New York Frame of Mind


Another Friday comes and another cut is pushed off until Saturday, or beyond, on the PGA Tour. Luckily 'Cut Line' remains unaffected by weather delays. The good news for those drenched by even more rain at the Travelers Championship is that, unlike the U.S. Golf Association, the Tour has no problem with playing lift, clean and place or 54-hole champions.
Made Cut
  • Phil Mickelson: Heavy-hearted ' with his wife, Amy, at home preparing to begin treatment for breast cancer ' and heavy-handed, at least from 5 feet, Lefty came within two late pars (at Nos. 15 and 17) of that coveted U.S. Open title.
    I think maybe it's more in perspective for me, Mickelson said. I want to win this tournament badly. This is now my fifth second. I play well in this event and I enjoy this event. . . . I feel I'll have more and more chances.
    Not sure where Mickelson will file this one ' near miss, choke job, emotional respite ' and runner-ups at major championships are little solace to players of his caliber, but given the circumstances this may have been Phil at his Open best.
  • Lucas Glover, Ricky Barnes, et al.: The first indication Glover is not your off-the-shelf Open champion came in the moments before his post-final round press conference as he intently studied the names on the silver trophy: Me and Horace Rawlins (winner of the first U.S. Open in 1895) are tight, he smiled, when asked if he recognized any of the past champions.
    The second hint came Wednesday when he arrived in Cromwell, Conn., for this weeks Travelers Championship. Not only did Glover keep his word, but he played in the pro-am and accommodated nearly an hours worth of media requests beforehand.
    I called him on Saturday just to ask where his head was, said Travelers tournament director Nathan Grube. He just said, Im playin. And he never even asked to get out of the pro-am.
  • Tour golf: Pro golf, by nature, is a lonely business. That is until there is a tragedy and the competitive universe closes in like Tiger Woods in the final round of a major.
    Nationwide Tour players rallied this week at the stop in West Virginia to honor the wife of Chris Smith, Beth, who was killed in a car crash last weekend, wearing caddie bibs with Smiths name on them and black ribbons.
    Ken Green ' who lost his right leg, his brother and his girlfriend in a recent car crash ' is being honored this week at TPC River Highlands. Players, volunteers and fans were given green ribbons to show their support for Green, a native of Danbury, Conn.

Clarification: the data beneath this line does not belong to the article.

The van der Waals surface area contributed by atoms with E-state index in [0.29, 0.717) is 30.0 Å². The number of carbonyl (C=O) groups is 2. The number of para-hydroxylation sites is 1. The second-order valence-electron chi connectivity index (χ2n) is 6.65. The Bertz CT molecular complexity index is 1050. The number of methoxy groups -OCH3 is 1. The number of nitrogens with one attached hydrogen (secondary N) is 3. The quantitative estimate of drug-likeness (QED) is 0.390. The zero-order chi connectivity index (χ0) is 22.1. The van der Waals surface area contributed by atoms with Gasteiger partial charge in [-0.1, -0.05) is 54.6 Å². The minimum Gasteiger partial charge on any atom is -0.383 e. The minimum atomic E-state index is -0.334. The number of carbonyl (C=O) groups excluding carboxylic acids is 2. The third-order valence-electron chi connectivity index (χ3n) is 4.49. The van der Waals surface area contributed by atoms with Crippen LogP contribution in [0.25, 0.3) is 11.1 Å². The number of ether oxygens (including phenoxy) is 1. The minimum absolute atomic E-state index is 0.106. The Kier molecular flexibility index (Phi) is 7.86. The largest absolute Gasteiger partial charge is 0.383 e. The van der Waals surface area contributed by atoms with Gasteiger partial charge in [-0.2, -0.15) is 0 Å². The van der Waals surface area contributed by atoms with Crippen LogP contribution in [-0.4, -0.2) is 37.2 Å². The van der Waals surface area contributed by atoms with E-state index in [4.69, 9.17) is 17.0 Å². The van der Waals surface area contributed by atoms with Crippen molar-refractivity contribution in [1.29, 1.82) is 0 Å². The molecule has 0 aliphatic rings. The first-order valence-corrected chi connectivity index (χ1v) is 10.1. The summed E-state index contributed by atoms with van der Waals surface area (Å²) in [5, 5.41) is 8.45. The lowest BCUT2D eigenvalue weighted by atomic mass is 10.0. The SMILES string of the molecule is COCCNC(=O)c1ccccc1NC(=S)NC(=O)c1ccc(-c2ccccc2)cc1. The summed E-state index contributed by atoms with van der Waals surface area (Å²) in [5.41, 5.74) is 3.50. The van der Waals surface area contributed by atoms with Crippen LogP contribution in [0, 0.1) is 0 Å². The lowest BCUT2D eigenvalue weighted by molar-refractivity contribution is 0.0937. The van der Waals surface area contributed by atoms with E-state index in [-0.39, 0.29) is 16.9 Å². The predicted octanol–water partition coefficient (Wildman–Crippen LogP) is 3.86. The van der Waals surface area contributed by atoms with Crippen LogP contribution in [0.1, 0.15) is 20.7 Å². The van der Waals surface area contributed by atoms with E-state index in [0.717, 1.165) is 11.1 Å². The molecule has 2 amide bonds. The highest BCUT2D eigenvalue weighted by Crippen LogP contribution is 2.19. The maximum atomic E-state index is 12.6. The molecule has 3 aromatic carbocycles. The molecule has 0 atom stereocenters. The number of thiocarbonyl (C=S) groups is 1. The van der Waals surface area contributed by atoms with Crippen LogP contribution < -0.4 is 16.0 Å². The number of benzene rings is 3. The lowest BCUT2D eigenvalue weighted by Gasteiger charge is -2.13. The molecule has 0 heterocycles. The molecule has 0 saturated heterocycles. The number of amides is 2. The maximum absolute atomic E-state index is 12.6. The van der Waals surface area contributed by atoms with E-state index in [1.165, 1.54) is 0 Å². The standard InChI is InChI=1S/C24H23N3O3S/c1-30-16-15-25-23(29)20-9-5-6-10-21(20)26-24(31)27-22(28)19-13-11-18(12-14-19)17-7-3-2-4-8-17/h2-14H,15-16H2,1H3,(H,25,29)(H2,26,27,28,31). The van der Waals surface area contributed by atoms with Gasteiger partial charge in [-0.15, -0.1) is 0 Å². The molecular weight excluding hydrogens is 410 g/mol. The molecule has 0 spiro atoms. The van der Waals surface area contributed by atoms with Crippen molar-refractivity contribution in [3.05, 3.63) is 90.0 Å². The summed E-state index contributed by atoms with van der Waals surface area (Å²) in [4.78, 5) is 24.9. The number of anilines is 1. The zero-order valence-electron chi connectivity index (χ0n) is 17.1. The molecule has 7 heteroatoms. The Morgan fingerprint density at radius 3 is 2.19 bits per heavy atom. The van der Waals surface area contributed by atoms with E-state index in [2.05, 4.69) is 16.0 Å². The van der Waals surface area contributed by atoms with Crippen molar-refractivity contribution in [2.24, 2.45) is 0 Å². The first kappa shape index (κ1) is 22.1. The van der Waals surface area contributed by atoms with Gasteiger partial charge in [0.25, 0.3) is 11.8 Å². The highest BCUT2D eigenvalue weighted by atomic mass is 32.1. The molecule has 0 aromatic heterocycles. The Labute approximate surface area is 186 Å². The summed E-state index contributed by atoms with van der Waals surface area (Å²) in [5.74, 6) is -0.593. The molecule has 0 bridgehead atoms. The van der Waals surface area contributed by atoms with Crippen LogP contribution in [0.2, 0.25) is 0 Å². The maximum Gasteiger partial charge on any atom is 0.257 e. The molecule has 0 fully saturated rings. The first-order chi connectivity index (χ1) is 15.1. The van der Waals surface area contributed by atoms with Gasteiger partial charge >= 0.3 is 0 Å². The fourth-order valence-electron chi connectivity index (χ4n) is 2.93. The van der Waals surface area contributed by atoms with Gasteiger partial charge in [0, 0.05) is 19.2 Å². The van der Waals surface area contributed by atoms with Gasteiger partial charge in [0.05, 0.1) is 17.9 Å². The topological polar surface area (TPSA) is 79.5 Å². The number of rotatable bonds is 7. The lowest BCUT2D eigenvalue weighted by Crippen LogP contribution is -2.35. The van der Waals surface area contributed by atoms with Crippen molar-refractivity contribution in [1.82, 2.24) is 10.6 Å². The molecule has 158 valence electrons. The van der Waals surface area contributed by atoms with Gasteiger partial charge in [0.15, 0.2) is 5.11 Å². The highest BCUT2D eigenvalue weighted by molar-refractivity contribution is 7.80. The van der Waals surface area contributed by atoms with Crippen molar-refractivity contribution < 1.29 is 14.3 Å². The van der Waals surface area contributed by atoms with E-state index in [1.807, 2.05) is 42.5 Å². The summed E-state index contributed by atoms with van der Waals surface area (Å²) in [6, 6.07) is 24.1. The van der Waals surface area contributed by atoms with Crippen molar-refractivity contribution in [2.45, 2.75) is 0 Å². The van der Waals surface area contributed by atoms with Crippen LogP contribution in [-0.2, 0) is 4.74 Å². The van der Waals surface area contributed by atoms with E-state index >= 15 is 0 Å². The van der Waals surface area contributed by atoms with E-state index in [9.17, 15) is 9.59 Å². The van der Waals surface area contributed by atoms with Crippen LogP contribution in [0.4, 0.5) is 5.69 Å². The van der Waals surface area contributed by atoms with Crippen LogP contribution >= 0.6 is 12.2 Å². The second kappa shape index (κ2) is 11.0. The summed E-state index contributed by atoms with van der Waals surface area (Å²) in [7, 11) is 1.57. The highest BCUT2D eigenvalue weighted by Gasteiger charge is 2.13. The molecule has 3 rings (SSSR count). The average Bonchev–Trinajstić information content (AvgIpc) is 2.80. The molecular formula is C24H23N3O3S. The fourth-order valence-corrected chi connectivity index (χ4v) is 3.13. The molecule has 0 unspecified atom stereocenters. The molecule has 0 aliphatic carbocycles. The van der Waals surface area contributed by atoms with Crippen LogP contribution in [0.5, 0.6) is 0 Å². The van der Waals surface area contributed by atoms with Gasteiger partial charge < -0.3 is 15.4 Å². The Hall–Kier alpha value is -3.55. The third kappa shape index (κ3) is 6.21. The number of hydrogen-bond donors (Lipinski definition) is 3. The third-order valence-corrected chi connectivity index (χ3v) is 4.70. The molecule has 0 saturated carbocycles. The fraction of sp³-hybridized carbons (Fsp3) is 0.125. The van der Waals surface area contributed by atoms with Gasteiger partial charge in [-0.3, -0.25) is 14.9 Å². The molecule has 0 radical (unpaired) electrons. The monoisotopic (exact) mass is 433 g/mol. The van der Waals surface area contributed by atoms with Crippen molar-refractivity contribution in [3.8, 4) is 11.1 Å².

Made Cut ' Did not finish (MDF)
  • U.S. Golf Association: The Open that would never end made it to the finish line, thanks to Glover and Mother Nature. And while the USGA did the best it could to hold a championship on the set of Water World, the entire affair had a less-than-pleasing feel for anyone not named Glover.
    Seven of the eight Open rounds played at Bethpage have done so under threatening skies, traffic in and around the course is untenable, the fans are a bit much and, as Stewart Cink pointed out, the logistics of Bethpage are a shuttle bus nightmare.
    The only bright spot to the week, other than the champion? There are no majors currently scheduled for the New York area.
  • Dicks Sporting Goods Open: The Champions Tour event that stepped in when the Tour bolted Endicott, N.Y., is being played this weekend. OK, the AARP circuit is hardly the worse of consolation prizes, but it is a shame that the Tour seems to have outgrown small-market stops like Endicott.
    After a few days in Cromwell this week it became clear that the Travelers is more than just a tournament to the little village that could. Its the sporting event of summer.

    Missed Cut
  • Vijay Singh: CNBC reported that the Fijian has offered to help pay a portion of the $500,000 bail for jailed financier Allen Stanford, but authorities balked at the offer because Singh is not a U.S. citizen.
    Singh, who has an endorsement deal with Stanford Financial reportedly worth $8 million and continues to wear the companys log on his visor and shirt, said through a statement issued by his management company, IMG, that Stanford has yet to be proven guilty.
    While we applaud Singhs loyalty, we are curious. As long as the three-time major champion is doling out cash perhaps he could put some aside for the $7 billion Stanford is accused of swindling his investors out of.
  • Europe: Other than Padraig Harrington, who made hay better than anyone while Woods was away last year, the continents drought at American majors is becoming biblical.
    The last European to win a U.S. Open was Tony Jacklin in 1970, while the folks from the other side of the pond were 0-for-10 decades at the PGA before Harrington, with the last European winner being Tommy Armour in 1930.
    Point is despite an influx of youthful talent ' Luke Donald, Paul Casey, Sergio Garcia, Rory McIlroy and Ross Fisher, to name a few ' and a spotty U.S. Ryder Cup record in recent years, the continent continues to come up short when it really counts.

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    Related Links:
  • Full Coverage ' Travelers Championship
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  • Full U.S. Open Scores
  • Full Coverage - The 109th U.S. Open